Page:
Juan De Jesus

A dedicated teacher, who struggled growing up in the South Bronx.


Everything changed for Juan De Jesus when Jon Roure, a college advisor from the CollegeBound Initiative, walked into his freshman English class.

Raised by a single immigrant mother, Juan spent his early years in search of a stable home. At times, they didn’t know where they would sleep at night. Juan and his mother moved around the city and then to the Dominican Republic and Puerto Rico, before coming back to New York.

Because he moved so much, Juan missed a lot of school and didn’t speak much English. In the South Bronx, his home was surrounded by drugs and violence. He was constantly bullied, beaten, and mugged, so he rarely left the house.

Isolated by violence and a lack of English proficiency, Juan found solace in chess. He became a highly successful player, yet he failed nearly all of his classes. He even considered dropping out just to play chess in the park.

But Jon believed in Juan and showed him a world beyond chess. With Jon’s guidance, Juan found a path to success and a passion for learning. He went on to Skidmore, becoming the first male in his family to attend college. After graduating, he started a national championship-winning chess program at a local school. Now he is a special education teacher at the same high school he attended in the South Bronx, where he gives low-income students who grew up like him an opportunity to succeed.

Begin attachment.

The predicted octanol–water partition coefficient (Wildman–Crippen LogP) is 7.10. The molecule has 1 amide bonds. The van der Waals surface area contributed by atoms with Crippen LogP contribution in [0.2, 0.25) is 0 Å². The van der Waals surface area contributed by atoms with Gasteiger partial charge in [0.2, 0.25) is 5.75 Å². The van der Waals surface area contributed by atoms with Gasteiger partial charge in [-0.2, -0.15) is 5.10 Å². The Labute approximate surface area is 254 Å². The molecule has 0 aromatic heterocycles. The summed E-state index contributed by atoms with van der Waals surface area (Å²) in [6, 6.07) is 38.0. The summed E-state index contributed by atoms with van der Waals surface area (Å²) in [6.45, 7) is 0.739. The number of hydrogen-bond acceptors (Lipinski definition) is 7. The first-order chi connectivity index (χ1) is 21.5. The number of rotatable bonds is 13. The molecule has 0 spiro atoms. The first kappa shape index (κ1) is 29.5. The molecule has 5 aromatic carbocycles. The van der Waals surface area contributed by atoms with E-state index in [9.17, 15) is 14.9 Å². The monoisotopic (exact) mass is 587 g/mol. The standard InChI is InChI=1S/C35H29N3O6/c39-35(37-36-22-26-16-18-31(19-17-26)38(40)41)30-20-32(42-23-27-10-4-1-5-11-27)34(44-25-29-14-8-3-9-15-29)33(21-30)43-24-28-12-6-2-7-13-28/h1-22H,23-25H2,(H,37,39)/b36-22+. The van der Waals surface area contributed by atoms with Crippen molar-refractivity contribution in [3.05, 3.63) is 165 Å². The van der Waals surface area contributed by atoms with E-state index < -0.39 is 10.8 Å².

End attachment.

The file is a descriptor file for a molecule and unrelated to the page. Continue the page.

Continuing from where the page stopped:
The CollegeBound Initiative empowers students from low-income communities to reach their full potential and head to college by placing full-time college guidance counselors in under-resourced public schools. CBI counselors work one-on-one with students as early as the sixth grade.

Last school year, CBI served more than 18,000 students in 6th through 12th grades at 36 partner schools in New York City. Students have gone on to attend Columbia, Cornell, Fordham, NYU, and other top colleges. CBI students who go to college earn their bachelor’s degrees at four times the rate of their peers.